Thursday, September 26, 2013
The Most Dangerous Woman in the World
Samantha Lewthwaite, also notoriously known as the "White Widow", is arguably the holder of that 'Most Dangerous Woman in the World' title. The current internationally wanted fugitive has certainly earned a nomination for the title.
She was born in Banbridge, County Down, on December 5th, 1983 to parents who met when her father, a British Army soldier, was stationed in her mother's native Northern Ireland during the 1970's.
The family moved to Aylesbury, a town about 45 miles northwest of London, when she was a small girl, and it was there that she attended school. But it was not to remain a happy family life. At age 10, her parents separated. Friends say that she was greatly affected and disillusioned by the split, and gradually sought comfort in relationships with her Muslim neighbors, whom she felt had a stronger family ethic.
During her teenage years she seriously began to turn to Islam herself, and at about age 17 she officially converted, taking on the name 'Sherafiyah' in her new faith. She enrolled at the School of Oriental and African Studies near the British Museum, and began work towards a degree in Religion and Politics.
Sometime in 2001, she 'met' a man named Germaine Lindsay online in an Islamic internet chatroom. They soon met in person, and by October of 2002 the couple married using Islamic names, 'Asmantara' for her, and 'Jamal' for him. Though using an official Islamic ceremony, the wedding did not take place in a mosque or other licensed location, and so was never officially registered. Her parents, who never approved of her conversion, did not attend.
The pair would have two children together (she is now believed to have 3-4 kids altogether), but much as her childhood, her own family was not destined for a life of happy togetherness. On July 7th, 2005, Islamic terrorists carried out a series of attacks targeting civilian passengers on London's public transportation system. There were more than 700 casualties in what became known as the "7/7 Attacks", with 56 people killed, including the 4 suicide bombers. Germaine Lindsay was one of those radical jihadists.
In the aftermath, Lewthwaite at first became a sort-of cause celeb in the Brit tabloids. She reported him missing six days after the bombings, and when it was learned that he was one of the attackers, she denied any knowledge of his activities, and in fact publicly condemned them. She defended her husband as having been a recent convert who was tricked into complicity by extremists. The white local woman who had married a black Muslim was treated sympathetically in front page stories for a time.
However, interviews with her family members, and the continuing investigation began to reveal cracks in her story. Her own early life conversion became known, and a pre-7/7 association with Mohammad Sidique Khan, ringleader of the attack, came to light. At some point in the next couple of years, she met and married suspected Islamic terrorist Habib Saleh Ghani. In 2009, she had another child which was likely Ghani's, though no father was ever named officially.
Around that time, Lewthwaite and her children simply disappeared. Reports had her in the north of England, and then somewhere in the Middle East or Africa, possibly in Tanzania or Somalia. In February of 2012, she re-emerged, or at least her identity did. Anti-terrorist police in Kenya issued a warrant for her arrest under the name Natalie Faye Webb, and it came to light that she was an integral player in the Al-Shabaab cell of al-Qaeda.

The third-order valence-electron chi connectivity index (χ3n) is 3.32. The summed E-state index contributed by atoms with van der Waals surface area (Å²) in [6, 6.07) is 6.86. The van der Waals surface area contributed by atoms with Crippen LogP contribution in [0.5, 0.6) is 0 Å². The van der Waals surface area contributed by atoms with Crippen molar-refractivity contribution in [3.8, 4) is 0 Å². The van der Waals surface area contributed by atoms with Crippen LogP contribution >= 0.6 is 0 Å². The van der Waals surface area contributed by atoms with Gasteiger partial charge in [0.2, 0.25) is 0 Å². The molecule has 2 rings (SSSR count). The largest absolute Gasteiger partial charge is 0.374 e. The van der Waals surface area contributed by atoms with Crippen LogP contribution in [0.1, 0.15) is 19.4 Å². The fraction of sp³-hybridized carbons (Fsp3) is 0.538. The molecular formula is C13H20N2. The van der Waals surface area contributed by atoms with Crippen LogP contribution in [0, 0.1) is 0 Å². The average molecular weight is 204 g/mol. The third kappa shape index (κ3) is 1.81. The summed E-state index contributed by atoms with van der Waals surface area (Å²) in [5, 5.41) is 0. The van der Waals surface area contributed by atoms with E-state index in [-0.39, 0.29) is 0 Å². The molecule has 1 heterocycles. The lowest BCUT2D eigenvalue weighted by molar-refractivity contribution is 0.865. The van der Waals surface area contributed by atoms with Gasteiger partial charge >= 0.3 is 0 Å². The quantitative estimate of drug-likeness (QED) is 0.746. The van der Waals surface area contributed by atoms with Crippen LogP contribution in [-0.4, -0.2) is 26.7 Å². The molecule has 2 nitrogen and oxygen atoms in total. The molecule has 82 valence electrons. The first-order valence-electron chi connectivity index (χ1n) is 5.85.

Investigators uncovered her diary, which among other things related that she was the "devoted wife of a mujihadeen" (holy warrior), and that as such she must be discreet, obedient, and must understand that "both he and his wife would be cut off from their families" while pursuing jihad (holy war.)
Subsequent investigations have revealed that she is a leader and organizer in the cell, not usually carrying out attacks herself directly, but a key cog in the important areas of fund-raising, weapons acquisition, concealing and transporting of individuals, and more. In March of 2012, the CIA joined the hunt for Lewthwaite, who would begin stepping up her activities.
In June 2012, patrons were crowded into a bar in Mombasa, Kenya to watch a Euro 2012 match between Italy and England. The bar was attacked by Islamists who tossed grenades, and a number of people were killed and wounded. She is now wanted as having orchestrated that attack.
Today, Interpol has issued what is known as a 'Red Alert' on the woman born as Samantha Lewthwaite. This amounts to an international warrant for her arrest. This month, the Westgate Mall in Nairobi was attacked by Al-Shabaab. Information has surfaced that 2-3 American natives were involved, as well as a Brit female who accompanied them. This is believed now to have been Lewthwaite.
Despite some reports that a white woman was found among the dead bodies at Westgate, believed to have been one of the terrorists, early speculation that this was perhaps Lewthwaite appear to run contrary to today's Red Alert issuance. Was the 'White Widow' finally brought down in Kenya, or is 'The Most Dangerous Woman in the World' still out there, waiting to strike yet again? Time will tell.
The tale of Samantha Lewthwaite, the young girl born into a typical Northern Irish family, is the story of a criminal and a terrorist. But it is also a cautionary tale, representative of a growing problem: the changing face of radical Islam.
Young, middle-class, white natives of European countries, especially Great Britain, as well as Canada and the United States, being seduced into the Muslim 'faith', indoctrinated into radicalism, and growing into less conspicuous, and thus in many concrete ways more dangerous, allies in the Islamic Jihad against the west that continues today.